Scientists from IST Austria (Institute Of Science and Technology Austria) have unveiled their new creation: a novel radar prototype that makes of quantum entanglement as a way of detecting objects. Creating devices that successfully use quantum mechanics could have a consistent impact on the security and biomedical industries, among others. The research on the quantum radar is available in the scientific journal “Science Advances.”
How quantum entanglement works has puzzled scientists for many years. It is a process through which two particles stay connected, sharing the same physical traits no matter what the distance is between them.
Researchers under the supervision of Professor Johannes Fink, from the Institute of Science and Technology Austria, together with Stefano Pirandola, a researcher from the University of York and the Massachusetts Institute of Technology (MIT) have made a discovery in the technological field of detection, called microwave quantum illumination.
The Quantum Radar Invention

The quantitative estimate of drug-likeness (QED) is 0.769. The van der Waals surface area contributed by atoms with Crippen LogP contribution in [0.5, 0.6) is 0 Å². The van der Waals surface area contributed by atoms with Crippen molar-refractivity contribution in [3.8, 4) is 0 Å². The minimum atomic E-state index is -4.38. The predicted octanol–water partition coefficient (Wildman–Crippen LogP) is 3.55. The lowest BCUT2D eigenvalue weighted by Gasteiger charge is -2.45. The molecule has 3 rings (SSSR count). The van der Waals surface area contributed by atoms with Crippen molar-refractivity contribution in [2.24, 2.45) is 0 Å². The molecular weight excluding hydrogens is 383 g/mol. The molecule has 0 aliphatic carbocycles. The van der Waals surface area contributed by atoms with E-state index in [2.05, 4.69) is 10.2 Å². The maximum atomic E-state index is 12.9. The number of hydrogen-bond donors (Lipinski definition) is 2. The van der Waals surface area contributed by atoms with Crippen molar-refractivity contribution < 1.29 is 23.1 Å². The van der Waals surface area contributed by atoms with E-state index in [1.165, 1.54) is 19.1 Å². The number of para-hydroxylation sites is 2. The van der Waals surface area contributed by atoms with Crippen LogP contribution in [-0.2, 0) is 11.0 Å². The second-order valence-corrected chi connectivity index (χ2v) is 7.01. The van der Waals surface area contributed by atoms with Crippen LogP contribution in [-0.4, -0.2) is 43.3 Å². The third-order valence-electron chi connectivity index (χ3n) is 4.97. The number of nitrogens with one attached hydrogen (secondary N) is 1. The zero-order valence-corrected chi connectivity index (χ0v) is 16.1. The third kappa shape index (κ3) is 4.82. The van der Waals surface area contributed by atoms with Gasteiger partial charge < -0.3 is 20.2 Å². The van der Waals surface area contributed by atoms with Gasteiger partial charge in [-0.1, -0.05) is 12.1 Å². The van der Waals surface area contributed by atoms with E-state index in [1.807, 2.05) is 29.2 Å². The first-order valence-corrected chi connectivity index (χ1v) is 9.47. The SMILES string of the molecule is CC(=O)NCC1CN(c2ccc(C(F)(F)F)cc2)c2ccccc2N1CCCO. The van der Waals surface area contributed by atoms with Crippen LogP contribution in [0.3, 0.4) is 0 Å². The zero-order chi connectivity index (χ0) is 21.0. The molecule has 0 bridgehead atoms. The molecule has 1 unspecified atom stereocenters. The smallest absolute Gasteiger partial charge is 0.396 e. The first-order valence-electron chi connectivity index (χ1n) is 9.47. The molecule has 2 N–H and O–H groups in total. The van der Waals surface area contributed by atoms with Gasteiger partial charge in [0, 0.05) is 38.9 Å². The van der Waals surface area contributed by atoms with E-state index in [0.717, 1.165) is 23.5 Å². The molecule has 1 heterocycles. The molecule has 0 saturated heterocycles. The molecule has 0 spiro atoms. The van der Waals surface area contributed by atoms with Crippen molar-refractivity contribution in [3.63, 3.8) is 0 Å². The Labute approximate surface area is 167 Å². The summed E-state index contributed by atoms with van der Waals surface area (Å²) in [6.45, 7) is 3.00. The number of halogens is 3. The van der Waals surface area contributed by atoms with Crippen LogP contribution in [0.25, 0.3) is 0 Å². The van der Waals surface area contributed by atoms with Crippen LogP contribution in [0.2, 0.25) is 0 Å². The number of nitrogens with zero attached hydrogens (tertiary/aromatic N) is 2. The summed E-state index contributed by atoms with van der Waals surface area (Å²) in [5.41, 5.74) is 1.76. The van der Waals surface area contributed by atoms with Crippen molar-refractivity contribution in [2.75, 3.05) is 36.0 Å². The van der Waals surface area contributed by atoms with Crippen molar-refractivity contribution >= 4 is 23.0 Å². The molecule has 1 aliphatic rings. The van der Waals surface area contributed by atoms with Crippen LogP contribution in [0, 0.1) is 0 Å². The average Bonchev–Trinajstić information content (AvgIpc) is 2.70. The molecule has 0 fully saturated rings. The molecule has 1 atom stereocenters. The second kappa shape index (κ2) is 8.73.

This uses entangled microwave photons as a detection method. The product, called a quantum radar, can detect objects even in environments where regular radars usually fail, such as environments with many variations in temperature. There are many uses of this novel technology, such as highly efficient security scanners and very low power biomedical imaging.
Despite the complicated nature of quantum mechanics, the inner workings of this device are quite simple. It does not use regular microwaves, but instead, scientists entangle two different groups of photons, known as idler photons and signal photons. The idler photons are measured in isolation, without noise and interference. The signal photons, on the other hand, are reflected.
Once that reflection takes place, “true” entanglement between the two types of photons is lost, but they still exist enough correlation to create a pattern that can describe the presence or lack thereof of targeted objects, regardless of the noise found in the said environment, regarding the quantum radar.